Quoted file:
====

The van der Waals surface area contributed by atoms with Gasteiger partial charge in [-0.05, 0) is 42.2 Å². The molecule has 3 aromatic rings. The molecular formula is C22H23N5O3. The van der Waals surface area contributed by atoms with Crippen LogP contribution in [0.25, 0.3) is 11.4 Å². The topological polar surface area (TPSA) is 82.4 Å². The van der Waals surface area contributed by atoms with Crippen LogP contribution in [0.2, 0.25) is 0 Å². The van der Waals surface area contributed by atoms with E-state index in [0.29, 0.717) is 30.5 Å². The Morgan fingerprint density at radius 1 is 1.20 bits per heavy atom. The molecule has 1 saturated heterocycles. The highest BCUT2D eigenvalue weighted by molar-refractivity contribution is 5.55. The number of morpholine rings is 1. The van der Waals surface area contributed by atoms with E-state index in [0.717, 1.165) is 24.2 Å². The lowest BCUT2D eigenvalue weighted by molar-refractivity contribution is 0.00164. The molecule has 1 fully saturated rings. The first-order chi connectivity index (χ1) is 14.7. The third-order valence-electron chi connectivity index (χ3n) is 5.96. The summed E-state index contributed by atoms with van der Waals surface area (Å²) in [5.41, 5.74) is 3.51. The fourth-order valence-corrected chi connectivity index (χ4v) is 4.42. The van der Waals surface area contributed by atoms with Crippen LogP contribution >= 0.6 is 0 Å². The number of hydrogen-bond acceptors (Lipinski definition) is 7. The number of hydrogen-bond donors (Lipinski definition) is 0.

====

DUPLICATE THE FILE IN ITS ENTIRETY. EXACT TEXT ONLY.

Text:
The van der Waals surface area contributed by atoms with Gasteiger partial charge in [-0.05, 0) is 42.2 Å². The molecule has 3 aromatic rings. The molecular formula is C22H23N5O3. The van der Waals surface area contributed by atoms with Crippen LogP contribution in [0.25, 0.3) is 11.4 Å². The topological polar surface area (TPSA) is 82.4 Å². The van der Waals surface area contributed by atoms with Crippen LogP contribution in [0.2, 0.25) is 0 Å². The van der Waals surface area contributed by atoms with E-state index in [0.29, 0.717) is 30.5 Å². The Morgan fingerprint density at radius 1 is 1.20 bits per heavy atom. The molecule has 1 saturated heterocycles. The highest BCUT2D eigenvalue weighted by molar-refractivity contribution is 5.55. The number of morpholine rings is 1. The van der Waals surface area contributed by atoms with E-state index in [0.717, 1.165) is 24.2 Å². The lowest BCUT2D eigenvalue weighted by molar-refractivity contribution is 0.00164. The molecule has 1 fully saturated rings. The first-order chi connectivity index (χ1) is 14.7. The third-order valence-electron chi connectivity index (χ3n) is 5.96. The summed E-state index contributed by atoms with van der Waals surface area (Å²) in [5.41, 5.74) is 3.51. The fourth-order valence-corrected chi connectivity index (χ4v) is 4.42. The van der Waals surface area contributed by atoms with Crippen LogP contribution >= 0.6 is 0 Å². The number of hydrogen-bond acceptors (Lipinski definition) is 7. The number of hydrogen-bond donors (Lipinski definition) is 0.